There are numerous parties often involved in the entire freight process with varied responsibilities.
It doesn’t matter whether you are moving overseas or shipping your merchandise with FCL or LCL shipping.
To guarantee that nothing goes wrong along the way, it is vital to understand the process and roles of each party.
In this guide, we will discuss several aspects revolving around a consignee in the shipping world.
Ultimately, you’ll know what it takes to be a consignee as well as the roles and responsibilities of this party in the freight process.
- Meaning of Consignee in Shipping Terms
- Role of Consignee in Bill of Lading
- Who does a Consignee Interact with?
- Difference Between a Consignee and Notify Party on Bill of Lading
- Is the Consignee and Shipper the Same Party?
- Can a Freight Forwarder be a Consignee?
- Basic Principles Governing Consignee in Shipping Business
- Import Documents for a Consignee in Customs Clearance Process
- What makes the Consignee an Important Party in Shipping
- How to Improve Consignee Efficiency and Experience
Meaning of Consignee in Shipping Terms
Consignee refers to the entity or party to whom ownership of goods transfers to when the cargo is released at the destination.
You can also describe a consignee as the importer of record for your consignment.
In simple terms, a consignee is a party financially responsible for the receipt of the shipment.
In most cases, but not always, the consignee is the same as the receiver.
A consignee may be an individual or a company.
You, as the buyer of the commodities from overseas or the person who placed the order, can also be the consignee.
You may also have a representative to receive the goods once they arrive at the final destination.
In many instances, it is always a requirement that the consignee is listed on the Bill of Lading.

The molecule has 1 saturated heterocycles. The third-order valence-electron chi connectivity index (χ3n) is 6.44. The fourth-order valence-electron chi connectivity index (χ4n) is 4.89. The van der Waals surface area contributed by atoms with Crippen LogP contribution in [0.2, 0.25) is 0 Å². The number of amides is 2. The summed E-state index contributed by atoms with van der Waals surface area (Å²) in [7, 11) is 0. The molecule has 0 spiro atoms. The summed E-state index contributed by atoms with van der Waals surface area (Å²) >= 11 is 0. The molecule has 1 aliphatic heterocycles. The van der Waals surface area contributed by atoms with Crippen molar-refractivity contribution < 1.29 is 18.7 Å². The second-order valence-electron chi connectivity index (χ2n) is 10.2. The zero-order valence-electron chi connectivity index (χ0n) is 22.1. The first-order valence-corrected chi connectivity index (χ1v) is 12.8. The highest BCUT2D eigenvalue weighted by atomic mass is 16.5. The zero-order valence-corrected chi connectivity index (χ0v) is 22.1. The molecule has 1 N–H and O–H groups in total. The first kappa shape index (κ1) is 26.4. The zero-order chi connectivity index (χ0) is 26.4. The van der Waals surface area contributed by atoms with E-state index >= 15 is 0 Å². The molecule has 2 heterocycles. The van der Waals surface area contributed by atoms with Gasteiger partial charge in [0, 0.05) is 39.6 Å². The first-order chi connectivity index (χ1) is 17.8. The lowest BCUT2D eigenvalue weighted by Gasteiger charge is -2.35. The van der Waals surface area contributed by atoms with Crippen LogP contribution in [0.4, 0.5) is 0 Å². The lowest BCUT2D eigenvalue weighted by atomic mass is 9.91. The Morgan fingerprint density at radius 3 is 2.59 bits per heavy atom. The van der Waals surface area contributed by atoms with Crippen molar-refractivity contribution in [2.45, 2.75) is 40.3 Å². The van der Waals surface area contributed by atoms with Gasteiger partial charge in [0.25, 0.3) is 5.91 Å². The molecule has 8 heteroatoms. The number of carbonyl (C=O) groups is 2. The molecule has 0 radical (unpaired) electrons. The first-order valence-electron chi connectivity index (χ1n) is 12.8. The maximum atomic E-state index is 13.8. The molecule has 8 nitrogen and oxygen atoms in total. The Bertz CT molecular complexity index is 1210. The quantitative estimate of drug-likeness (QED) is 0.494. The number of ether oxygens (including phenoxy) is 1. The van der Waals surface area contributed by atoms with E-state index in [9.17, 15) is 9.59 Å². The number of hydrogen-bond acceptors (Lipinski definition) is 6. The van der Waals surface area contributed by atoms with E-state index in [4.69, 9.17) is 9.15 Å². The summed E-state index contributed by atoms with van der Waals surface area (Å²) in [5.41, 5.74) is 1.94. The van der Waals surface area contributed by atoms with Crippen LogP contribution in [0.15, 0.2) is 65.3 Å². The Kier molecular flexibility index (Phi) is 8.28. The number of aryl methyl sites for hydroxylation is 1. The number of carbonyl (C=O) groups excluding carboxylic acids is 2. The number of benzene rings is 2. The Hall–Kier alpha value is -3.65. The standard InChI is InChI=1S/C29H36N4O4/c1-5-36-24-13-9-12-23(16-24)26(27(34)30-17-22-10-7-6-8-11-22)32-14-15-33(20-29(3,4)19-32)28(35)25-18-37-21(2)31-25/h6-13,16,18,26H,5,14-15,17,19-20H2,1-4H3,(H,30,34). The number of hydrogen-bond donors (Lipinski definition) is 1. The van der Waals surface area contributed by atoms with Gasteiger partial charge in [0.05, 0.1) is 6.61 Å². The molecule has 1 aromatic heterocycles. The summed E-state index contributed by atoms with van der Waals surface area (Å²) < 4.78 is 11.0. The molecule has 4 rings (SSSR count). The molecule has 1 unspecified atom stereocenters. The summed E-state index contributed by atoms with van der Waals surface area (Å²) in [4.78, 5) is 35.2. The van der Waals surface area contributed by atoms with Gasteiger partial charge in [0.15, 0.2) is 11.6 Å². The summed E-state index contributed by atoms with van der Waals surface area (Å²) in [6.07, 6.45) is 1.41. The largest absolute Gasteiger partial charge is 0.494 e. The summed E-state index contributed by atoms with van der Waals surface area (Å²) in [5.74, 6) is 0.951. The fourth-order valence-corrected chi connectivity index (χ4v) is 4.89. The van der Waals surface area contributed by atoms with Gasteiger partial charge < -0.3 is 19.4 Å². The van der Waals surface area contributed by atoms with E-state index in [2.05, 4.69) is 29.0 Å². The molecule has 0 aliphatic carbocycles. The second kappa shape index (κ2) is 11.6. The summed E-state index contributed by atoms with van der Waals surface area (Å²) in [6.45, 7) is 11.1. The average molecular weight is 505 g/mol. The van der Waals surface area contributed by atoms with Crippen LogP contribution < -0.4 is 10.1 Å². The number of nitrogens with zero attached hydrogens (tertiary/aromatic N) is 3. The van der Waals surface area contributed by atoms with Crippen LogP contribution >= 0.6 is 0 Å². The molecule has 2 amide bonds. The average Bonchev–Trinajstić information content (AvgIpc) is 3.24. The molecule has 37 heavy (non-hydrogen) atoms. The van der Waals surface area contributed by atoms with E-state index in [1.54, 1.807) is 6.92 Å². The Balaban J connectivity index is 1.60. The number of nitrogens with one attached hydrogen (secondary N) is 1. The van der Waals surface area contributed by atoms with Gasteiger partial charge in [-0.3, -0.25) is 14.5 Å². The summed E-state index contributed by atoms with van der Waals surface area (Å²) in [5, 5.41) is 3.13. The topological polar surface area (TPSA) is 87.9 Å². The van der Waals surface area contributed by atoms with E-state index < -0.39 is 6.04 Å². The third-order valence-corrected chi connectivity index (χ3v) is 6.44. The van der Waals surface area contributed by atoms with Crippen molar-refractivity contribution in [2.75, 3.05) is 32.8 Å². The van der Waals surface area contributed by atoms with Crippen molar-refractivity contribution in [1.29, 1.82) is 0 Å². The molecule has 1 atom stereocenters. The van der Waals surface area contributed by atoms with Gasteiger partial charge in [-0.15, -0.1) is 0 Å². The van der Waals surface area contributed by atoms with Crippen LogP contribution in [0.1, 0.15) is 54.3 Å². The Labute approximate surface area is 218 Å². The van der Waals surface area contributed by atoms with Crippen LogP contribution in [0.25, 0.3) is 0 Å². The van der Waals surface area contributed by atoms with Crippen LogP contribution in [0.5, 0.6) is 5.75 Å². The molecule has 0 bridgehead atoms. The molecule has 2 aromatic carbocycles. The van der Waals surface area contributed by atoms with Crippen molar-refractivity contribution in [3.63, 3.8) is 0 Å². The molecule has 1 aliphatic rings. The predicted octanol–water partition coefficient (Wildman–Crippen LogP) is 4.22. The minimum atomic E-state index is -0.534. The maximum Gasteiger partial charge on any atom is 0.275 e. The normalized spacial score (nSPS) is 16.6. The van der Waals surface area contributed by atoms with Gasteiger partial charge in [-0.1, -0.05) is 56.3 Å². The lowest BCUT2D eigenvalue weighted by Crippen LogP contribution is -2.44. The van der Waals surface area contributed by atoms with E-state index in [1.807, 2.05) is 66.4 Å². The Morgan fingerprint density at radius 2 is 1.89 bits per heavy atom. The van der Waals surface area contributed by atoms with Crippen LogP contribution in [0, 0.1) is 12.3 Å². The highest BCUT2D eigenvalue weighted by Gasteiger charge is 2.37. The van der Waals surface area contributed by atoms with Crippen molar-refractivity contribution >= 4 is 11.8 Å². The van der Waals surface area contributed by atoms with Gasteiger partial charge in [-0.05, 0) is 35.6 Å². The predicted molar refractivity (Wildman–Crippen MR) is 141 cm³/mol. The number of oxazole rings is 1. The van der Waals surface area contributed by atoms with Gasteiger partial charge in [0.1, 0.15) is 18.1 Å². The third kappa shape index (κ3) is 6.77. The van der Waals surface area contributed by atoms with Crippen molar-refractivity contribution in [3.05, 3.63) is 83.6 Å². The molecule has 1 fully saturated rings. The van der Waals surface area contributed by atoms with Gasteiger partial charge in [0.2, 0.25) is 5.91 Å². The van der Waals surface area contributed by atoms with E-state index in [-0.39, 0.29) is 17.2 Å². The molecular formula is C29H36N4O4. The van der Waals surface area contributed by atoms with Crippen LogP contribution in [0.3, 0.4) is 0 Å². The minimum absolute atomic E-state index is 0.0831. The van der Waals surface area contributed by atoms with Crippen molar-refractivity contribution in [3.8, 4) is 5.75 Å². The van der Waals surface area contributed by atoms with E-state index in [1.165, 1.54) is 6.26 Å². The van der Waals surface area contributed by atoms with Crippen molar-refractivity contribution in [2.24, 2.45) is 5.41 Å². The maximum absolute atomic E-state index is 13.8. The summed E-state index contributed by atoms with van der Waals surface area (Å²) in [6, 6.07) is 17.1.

Quite often, the carrier will always find it difficult to complete the delivery without the consignee’s or authorized representative’s approval.
Thus, the party listed as the consignee on this document must always be physically present to collect the goods.
The only exception, in this case, is when it is clearly outlined as otherwise in the bill of lading.
Role of Consignee in Bill of Lading
A consignee plays several critical roles in the bill of lading and the entire shipping process of goods.
Once the goods are imported and get to the final destination, they are cleared through customs.
At this point, the consignee assumes ownership of the landed shipment.
Technically, a consignee is responsible for paying import duties and taxes in a simple import-export transaction.
Bill of lading
The other role of a consignee is to pay any additional freight charges.
Often, the seller may choose to pay part of the freight charges or not pay, depending on the agreement the two parties had.
In such instances, it becomes the responsibility of the consignee to pay for any additional freight charges.
The other role of a consignee is making sure the items received are in mint condition as outlined in the bill of lading.
In essence, the consignee inspects the shipment to determine if there are any missing or broken items when the cargo arrives.
In case the consignee finds a short-landing, over-landing, or damaged item, he will file a claim immediately with the carrier.
The carrier will then be responsible for carrying the request for reimbursement or removal of the incorrect consignment.
Importantly, the consignee is responsible for signing all the necessary receiving documents.
And once this happens, they earn the full responsibility and ownership of goods.
At this point, any obligation of the carrier ends, excluding the responsibility related to transmitting paperwork.
The other exception would be the obligation of returning the items to the seller.
Who does a Consignee Interact with?
A consignee is a critical party in the shipping process.
However, this party is only part of the broader team of officials that must work together to complete the shipment process.
Some other parties the consignee will always interact with when facilitating the shipment process include the following;
This refers to the sender responsible for dispatching the goods from a warehouse to their respective destination.